What was the biggest challenge to filming Fast Five?
The ambition of the film. It sounds like it would be easier with a bigger budget but with a larger cast comes a larger cost. There wasn’t enough to do all of the things we wanted to do. To make things more difficult, we had fewer days to film than the third and fourth film. Taking that into consideration, to keep the favella chase, train crash and all of the other stunts within the time and budget constraints, that was the most challenging.
Some of the cars we would wreck, repair and re-wreck. We would go to the junkyard and buy extra cars for dollars just to crush them.
How many cars were harmed in the filming of Fast Five? Let’s hope PETA isn’t reading…
[laughs] I don’t have the exact number but it was over 200 for sure. Some of the cars we would wreck, repair and re-wreck. We would go to the junkyard and buy extra cars for dollars just to crush them.
Speaking of crush, the vault made for what is arguably the sickest car chase sequence ever, how did that come about?
The idea of the vault originally started back when I was working on Tokyo Drift. The way cars drifted in tandem, I wanted to incorporate two cars working together at once. So when the idea of the heist came about for the fifth film, I thought about what our characters could do that George Clooney’s character in Oceans 11 couldn’t do and that’s when heisting the vault with cars came to mind.
From there we started played with toy cars dragging a Rubik’s Cube and escalated it to testing real cars dragging a makeshift safe. A random tidbit about the cliff jump scene at the end of the train heist was that it too was something I originally wanted to do in Tokyo Drift.
If you could pick a vehicle from the film to drive off set and keep for yourself, what would it be?
That’s easy. The classic Nissan Skyline. It’s funny, we talked about Brian and Mia coming to Brazil in an old vehicle and we started to look at pictures of classic cars. When I saw a picture of the old Skyline, I knew instantly that it was the perfect car.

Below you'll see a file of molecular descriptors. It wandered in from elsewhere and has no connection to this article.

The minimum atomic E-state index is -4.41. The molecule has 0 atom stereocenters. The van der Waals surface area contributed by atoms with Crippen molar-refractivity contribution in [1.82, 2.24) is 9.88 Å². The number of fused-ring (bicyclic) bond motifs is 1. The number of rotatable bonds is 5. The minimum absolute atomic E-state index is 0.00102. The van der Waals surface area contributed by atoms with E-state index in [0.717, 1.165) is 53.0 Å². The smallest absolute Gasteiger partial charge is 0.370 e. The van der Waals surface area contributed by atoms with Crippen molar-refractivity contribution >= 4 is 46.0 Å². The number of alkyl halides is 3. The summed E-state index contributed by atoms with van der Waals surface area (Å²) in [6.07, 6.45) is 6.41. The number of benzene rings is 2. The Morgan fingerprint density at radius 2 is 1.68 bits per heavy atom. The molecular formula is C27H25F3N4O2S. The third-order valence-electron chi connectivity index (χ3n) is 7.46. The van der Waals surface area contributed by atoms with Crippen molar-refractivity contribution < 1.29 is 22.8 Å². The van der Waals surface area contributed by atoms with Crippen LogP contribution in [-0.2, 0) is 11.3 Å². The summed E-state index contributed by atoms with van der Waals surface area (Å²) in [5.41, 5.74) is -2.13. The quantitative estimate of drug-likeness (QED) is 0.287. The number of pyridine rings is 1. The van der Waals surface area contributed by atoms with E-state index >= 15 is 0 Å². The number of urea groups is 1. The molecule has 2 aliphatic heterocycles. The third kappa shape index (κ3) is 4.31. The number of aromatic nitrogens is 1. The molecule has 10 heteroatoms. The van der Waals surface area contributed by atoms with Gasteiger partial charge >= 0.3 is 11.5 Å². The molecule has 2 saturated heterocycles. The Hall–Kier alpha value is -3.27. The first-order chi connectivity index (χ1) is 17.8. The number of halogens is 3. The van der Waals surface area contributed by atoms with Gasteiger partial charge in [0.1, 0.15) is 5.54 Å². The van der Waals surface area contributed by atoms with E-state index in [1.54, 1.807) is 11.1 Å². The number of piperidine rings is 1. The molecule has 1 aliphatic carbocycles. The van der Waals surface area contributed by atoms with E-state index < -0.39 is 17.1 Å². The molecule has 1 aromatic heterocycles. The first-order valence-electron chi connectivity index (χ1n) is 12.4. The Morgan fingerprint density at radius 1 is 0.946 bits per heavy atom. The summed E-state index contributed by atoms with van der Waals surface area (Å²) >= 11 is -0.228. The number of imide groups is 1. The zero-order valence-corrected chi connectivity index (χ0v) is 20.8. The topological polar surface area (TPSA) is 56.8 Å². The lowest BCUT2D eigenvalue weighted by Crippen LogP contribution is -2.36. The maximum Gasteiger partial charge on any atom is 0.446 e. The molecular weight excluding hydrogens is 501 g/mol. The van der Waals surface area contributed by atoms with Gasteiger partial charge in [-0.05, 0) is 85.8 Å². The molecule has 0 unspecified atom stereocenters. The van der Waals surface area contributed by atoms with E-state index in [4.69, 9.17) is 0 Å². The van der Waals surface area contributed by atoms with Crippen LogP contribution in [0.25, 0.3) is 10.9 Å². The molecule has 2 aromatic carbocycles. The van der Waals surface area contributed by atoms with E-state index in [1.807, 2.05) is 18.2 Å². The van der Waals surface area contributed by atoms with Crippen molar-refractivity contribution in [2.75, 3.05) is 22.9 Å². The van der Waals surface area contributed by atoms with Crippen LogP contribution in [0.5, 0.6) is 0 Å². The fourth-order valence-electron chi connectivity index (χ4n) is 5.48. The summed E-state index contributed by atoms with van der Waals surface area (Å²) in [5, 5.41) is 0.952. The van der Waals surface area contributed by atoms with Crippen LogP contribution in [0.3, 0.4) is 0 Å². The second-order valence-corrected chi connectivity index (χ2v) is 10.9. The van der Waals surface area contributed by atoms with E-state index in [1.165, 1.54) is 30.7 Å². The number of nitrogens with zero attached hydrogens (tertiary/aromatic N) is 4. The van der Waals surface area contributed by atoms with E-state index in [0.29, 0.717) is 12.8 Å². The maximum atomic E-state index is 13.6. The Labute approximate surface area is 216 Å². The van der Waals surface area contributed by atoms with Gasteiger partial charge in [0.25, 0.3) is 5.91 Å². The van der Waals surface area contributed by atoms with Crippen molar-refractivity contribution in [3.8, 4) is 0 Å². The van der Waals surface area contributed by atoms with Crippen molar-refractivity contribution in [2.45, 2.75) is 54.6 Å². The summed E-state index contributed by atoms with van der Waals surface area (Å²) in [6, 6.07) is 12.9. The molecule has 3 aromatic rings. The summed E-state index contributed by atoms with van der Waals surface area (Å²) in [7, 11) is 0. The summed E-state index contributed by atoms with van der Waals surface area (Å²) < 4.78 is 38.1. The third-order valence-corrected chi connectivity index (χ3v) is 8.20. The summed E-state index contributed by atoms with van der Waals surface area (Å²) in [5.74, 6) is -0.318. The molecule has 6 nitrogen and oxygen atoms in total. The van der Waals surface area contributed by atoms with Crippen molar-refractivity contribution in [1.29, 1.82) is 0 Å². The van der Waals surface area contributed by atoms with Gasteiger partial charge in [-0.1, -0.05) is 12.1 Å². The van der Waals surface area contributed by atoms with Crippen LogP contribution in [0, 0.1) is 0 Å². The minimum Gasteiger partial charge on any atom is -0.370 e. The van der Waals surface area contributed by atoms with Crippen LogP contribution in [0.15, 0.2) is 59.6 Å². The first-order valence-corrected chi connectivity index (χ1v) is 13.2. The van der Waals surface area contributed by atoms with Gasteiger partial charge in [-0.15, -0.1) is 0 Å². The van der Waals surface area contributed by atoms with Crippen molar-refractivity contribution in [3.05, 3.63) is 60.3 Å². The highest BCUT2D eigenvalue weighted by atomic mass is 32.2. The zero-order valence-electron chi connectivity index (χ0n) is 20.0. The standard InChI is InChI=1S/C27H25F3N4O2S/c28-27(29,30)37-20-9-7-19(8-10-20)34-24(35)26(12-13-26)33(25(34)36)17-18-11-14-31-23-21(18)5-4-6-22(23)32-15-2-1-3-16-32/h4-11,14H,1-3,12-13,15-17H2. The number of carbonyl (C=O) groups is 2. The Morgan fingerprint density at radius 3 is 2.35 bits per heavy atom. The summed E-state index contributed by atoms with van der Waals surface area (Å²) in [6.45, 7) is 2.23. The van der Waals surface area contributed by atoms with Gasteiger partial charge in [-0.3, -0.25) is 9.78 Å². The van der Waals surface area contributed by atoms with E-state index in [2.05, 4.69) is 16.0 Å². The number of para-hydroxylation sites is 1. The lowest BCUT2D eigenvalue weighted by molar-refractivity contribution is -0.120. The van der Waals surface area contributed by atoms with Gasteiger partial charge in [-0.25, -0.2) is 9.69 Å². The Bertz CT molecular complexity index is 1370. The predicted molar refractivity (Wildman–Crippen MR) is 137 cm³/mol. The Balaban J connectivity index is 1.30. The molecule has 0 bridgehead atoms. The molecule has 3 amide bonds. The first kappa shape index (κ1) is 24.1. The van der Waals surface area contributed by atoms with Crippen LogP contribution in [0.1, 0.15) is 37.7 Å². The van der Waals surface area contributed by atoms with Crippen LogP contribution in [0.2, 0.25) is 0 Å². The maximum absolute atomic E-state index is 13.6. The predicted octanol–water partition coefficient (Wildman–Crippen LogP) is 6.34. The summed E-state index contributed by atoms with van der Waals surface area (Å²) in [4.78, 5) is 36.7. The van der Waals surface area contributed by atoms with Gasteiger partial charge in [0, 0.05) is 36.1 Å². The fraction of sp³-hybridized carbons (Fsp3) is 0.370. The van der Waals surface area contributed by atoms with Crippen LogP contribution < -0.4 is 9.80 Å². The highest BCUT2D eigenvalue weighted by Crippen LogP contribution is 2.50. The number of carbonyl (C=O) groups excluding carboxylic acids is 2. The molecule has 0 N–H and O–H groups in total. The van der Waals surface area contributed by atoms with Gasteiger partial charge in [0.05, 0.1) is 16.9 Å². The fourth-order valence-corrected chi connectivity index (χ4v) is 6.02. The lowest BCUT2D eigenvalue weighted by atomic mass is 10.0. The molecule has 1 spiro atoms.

Million dollar question: Vin Diesel versus the Rock in a hunky throw-down, who would win?
[laughs] I get asked that a lot. It was a challenge trying to figure out when and how the fight would go down in the film. Once we determined that, then it was figuring out who would win. We came to the conclusion that a fight between the two would be even and it would boil down to the character’s motivation to win.
Hobbs, the Rock’s character, is fighting to capture Dom and complete a job. Dom, or Vin Diesel, is fighting to keep a promise he made to his sister. At the end emotion is what would win out.
If Mia and Gisele were to get into a catfight, how would it go down?
[laughs] Oh man, that’s tough. Honestly, I don’t know. I can’t see either one of them fighting. And knowing both of them personally, I don’t want to ever see that happening.
Lastly, thanks for including my name in the Special Thanks portion at the very end of the credits … so how much do I owe you?
[laughs] I was very appreciative of your help consulting on the film -- you were always positive and you were always there for us when we needed you. Ultimately I wanted to make a film that would appeal to someone like you who loves cars and it was helpful to listen to what you had to say.
And getting us the Lexus LFA…that was f’ing awesome. I was looking for the right car for Han and Gisele to drive and I looked at a bunch of options. I almost considered the Porsche Panamera, but when I saw the Lexus, I knew it was the perfect car. Thanks!